March 2011

The School of Experience is the best teacher. Unfortunately, its graduates are too old to work

James E. Pickard, Stone Energy

Abstract Summary

Mr. Pickard has spent 38 years as a geophysicist in the petroleum industry, working both domestically and internationally, in exploration, exploitation, and business development. Since the advent of the 3-D workstation in the late 1980’s, much of his work has been performed with the aid of a Landmark workstation. This presentation focuses on lessons learned in four specific areas of seismic interpretation: fault interpretation, horizon interpretation, integration of subsurface control, and amplitude attributes.

Biographical Sketch

James E. Pickard spent the last 38 years in the oil patch, attempting to make sense out of seismic reflections from the subsurface in the often vain search for oil and gas. He graduated from Rensselaer Polytechnic Institute (Troy, NY) with a B.S. in Geology (1972) and a M.S. in Applied Geology (1973).

Jim began his professional career with G.S.I. in Houston, but due to the fortuitous timing of the Arab Oil Embargo, landed a lucrative job with Tetra Tech, Inc. in 1975, exploring NPR-4 (later NPR-A) on the Alaskan North Slope at taxpayer expense. His seven years on that project yielded no commercial finds, however the Eskimos at Point Barrow stay warm due to his discovery of the Walapka Gas Field (he has yet to receive a single thank you letter from any Barrow resident).

In 1981, Jim moved his family to Jackson, MS, and joined Forest Oil Corporation. He spent ten years with Forest Oil, most of the time in the Lafayette office. He spent a few years as an independent consultant and then as Vice President of Geophysics for Subsurface Consultants, L.L.C., working on such diverse projects as the West Siberian Basin and Ewing Bank 305. Jim may be best known locally for the EW 305 A-14ST well, which flowed 6000 BOPD in 1996, Conoco’s highest flow rate oil well in the G.O.M. in 45 years.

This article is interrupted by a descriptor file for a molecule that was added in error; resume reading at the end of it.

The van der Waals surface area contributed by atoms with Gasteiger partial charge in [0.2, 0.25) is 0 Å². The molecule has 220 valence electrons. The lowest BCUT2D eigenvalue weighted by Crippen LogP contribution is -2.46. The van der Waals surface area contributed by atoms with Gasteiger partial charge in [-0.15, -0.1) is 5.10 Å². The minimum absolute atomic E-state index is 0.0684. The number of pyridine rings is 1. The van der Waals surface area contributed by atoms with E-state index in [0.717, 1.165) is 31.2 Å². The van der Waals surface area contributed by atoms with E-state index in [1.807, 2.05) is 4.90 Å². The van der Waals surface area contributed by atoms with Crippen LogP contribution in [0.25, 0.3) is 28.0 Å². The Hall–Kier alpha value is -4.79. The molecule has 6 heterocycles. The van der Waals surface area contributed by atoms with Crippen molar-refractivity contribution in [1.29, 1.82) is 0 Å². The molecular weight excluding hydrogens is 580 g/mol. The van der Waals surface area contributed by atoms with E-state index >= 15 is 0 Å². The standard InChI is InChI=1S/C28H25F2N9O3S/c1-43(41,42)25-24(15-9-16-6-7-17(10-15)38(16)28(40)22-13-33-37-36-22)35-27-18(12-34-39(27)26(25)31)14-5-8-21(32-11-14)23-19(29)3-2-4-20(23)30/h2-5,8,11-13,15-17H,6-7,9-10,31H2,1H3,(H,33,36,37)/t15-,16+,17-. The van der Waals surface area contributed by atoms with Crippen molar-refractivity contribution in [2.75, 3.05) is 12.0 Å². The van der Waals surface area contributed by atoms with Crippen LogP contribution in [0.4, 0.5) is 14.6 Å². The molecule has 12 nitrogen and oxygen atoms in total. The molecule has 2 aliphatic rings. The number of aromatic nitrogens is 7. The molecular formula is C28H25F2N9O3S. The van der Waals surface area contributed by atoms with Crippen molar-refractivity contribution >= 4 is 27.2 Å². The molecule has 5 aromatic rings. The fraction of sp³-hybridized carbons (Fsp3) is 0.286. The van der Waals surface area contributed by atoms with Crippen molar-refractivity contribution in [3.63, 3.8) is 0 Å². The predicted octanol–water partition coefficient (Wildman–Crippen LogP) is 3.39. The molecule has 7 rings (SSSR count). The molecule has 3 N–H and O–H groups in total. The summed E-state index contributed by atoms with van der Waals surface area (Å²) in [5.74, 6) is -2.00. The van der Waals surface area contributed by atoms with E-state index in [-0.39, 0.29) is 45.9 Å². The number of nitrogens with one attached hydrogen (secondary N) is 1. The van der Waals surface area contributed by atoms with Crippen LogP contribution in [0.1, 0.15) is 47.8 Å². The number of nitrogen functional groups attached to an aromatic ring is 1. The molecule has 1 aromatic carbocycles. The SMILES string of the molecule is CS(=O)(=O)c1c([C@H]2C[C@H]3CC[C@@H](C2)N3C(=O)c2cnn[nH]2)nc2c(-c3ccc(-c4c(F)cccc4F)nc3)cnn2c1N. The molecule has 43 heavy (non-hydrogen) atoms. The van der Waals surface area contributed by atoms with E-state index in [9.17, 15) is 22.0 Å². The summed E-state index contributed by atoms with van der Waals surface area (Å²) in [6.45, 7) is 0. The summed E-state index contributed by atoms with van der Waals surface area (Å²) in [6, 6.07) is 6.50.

Jim is concluding his career with Stone Energy (SGY), where he has worked for over 14 years, in exploitation, exploration, and business development. He has worked for SGY in the G.O.M., both onshore and offshore, the Rocky Mountains, Appalachian Basin, offshore China, Australia, and Eastern Canada.

Jim is a 35-year member of SEG, and has served SWLGS as president, 1st vice president, and 2nd vice president. He received an honorable mention for Best Paper in Geophysics in 1993.

Jim will retire soon and relocate to the South Carolina coast with Marcia, his wife of 37 years. They have three adult daughters and currently three grandchildren.